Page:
Our family of clockmaking companies includes five of the most reputable names in British Horology.
John Smith & Sons, Midland Clock Works, Derby Ltd.
John Smith (1813 – 1886) trained under the famous Whitehurst family of Derby clockmakers. He set up on his own first as a millwright during the day and repaired domestic clocks in the evening. He was able to build up sufficient capital to move to the well-known Clock Works in Queen Street and start turret clock work in earnest.
His early designs of hand wound clocks used the horizontal or flat-bed cast iron frame favoured by Lord Grimthorpe (designer of Big Ben). He also used either his double three-legged gravity or a reliable pin wheel deadbeat escapement. The power to weight ratio of these clocks was better than any made by other manufacturers. They continued to be hand-made until the 1930s and have been used occasionally for important installations since.
Frank Smith (1852-1913) & his younger brother John (1857 – 1910) had been made partners by their father and took over the running of the business after his death. Using newspaper cuttings to guide them to potential business they built up a very successful business. Their cuttings books are held in the company archives along with nineteenth century ledgers and marketing material. Their attention to quality and reliability of product and service continue to this day. It was under their guidance that the Great Clock of St Pauls Cathedral, London, (the BBC’s stand in for Big Ben on several occasions) was made and installed in 1893.
Howard Smith, also John, (1907 – 1983) was a true turret clockmaker. He designed our first and subsequent synchronous electric movements and their associated electro-mechanical bell striking units. He also designed our first auto-winding units which paved a way to preserving the use of existing clocks. Howard combined a profound affection for the traditions of horology with enthusiasm for new technology. He advised the then nascent Council for the Care of Churches Clocks sub-Committee in the 1960s, and also the Landmark Trust in its early years. His diaries recount thousands of visits to clocks old and new across the British Isles from the 1940s to the 1970s. He was involved in the major new clock and carillon made to celebrate Derby as a new diocese in 1927. A huge number of clocks were maintained, restored or installed under his long stewardship of the company.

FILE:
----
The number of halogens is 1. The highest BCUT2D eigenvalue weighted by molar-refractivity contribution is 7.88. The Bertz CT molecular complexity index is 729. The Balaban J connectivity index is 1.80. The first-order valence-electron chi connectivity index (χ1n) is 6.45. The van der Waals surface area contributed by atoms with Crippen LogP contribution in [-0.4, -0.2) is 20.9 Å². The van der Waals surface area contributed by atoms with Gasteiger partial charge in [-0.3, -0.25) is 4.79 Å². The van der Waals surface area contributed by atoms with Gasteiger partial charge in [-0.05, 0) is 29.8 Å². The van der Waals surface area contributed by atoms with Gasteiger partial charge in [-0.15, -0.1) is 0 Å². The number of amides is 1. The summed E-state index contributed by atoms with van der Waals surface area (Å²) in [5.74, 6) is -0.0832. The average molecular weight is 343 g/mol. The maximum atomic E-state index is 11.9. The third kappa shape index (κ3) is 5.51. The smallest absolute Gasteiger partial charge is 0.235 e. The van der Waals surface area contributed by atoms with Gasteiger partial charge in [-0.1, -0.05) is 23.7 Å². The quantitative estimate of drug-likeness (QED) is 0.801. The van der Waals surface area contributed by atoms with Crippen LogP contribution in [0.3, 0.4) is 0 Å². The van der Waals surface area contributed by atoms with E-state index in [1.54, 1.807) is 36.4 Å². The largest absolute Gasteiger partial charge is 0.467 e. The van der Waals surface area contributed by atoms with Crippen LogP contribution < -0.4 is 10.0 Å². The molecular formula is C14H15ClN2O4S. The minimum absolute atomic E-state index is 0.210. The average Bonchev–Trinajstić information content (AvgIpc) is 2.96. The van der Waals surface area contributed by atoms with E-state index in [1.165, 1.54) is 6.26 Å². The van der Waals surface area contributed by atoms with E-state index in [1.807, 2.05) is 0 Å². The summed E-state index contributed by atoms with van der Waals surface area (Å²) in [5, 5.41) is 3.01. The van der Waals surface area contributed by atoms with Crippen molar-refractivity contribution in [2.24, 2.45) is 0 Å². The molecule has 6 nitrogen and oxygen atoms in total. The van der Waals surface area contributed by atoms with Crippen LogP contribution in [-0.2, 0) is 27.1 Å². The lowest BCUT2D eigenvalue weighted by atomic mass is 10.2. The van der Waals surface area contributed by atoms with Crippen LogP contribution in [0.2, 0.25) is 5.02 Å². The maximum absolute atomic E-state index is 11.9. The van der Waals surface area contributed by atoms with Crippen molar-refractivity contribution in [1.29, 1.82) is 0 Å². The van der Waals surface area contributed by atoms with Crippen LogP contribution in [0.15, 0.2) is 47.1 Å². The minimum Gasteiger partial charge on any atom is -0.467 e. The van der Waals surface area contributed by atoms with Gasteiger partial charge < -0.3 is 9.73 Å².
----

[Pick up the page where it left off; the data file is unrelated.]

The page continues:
Nicholas (Nick) Smith (1935 – to date) completed business training as a chartered accountant. He joined the firm following the death of his uncle Alan to run the accounting side of the business and immediately became involved in inspecting installations and obtaining work throughout the British Isles and abroad. His “apprenticeship” of climbing towers with his father Howard from childhood on were crucial. He was tasked with bringing the business through from the 19th to the 21st century, including significant export and UK new installations and the further expansion of the group of companies. His
Jonathan (Joe) Smith (1967 – to date) is Professor of Environment at the Open University and also serves as an active director of Smith of Derby Ltd. He represents the fifth generation in the business. In a period when people are increasingly recognising the importance of ‘place’, Joe is convinced that the company and wider industry has more relevance than ever. Other members of the family are involved as directors of the holding company, Smith of Derby Group Ltd, including Victoria Millar (4th generation), Heather Whitworth (5th generation) and Gordon Smith (5th generation) who is currently residing in Denmark. A number of members of the sixth generation have already had work experience within the business or contributed their knowledge and skills in varied ways.
In recent years, we have had the benefit of leadership from outside the family. Peter Sully served as Managing Director (1996-2006) and masterminded the move from split sites to Alfreton Road and improved our profitability. Peter continues to support the company by applying his formidable knowledge within the sales team. Former chairman Roger Leivers (2006-2013) brought our corporate governance up to date and informed the development of an international export strategy. Most recently Jeremy Bowler, a very experienced chairman, has worked with Bob Betts (2007-to date) through a period of sustained investment in our skills and products. Recent years have seen steady expansion of our traditional work and the development of significant new export markets.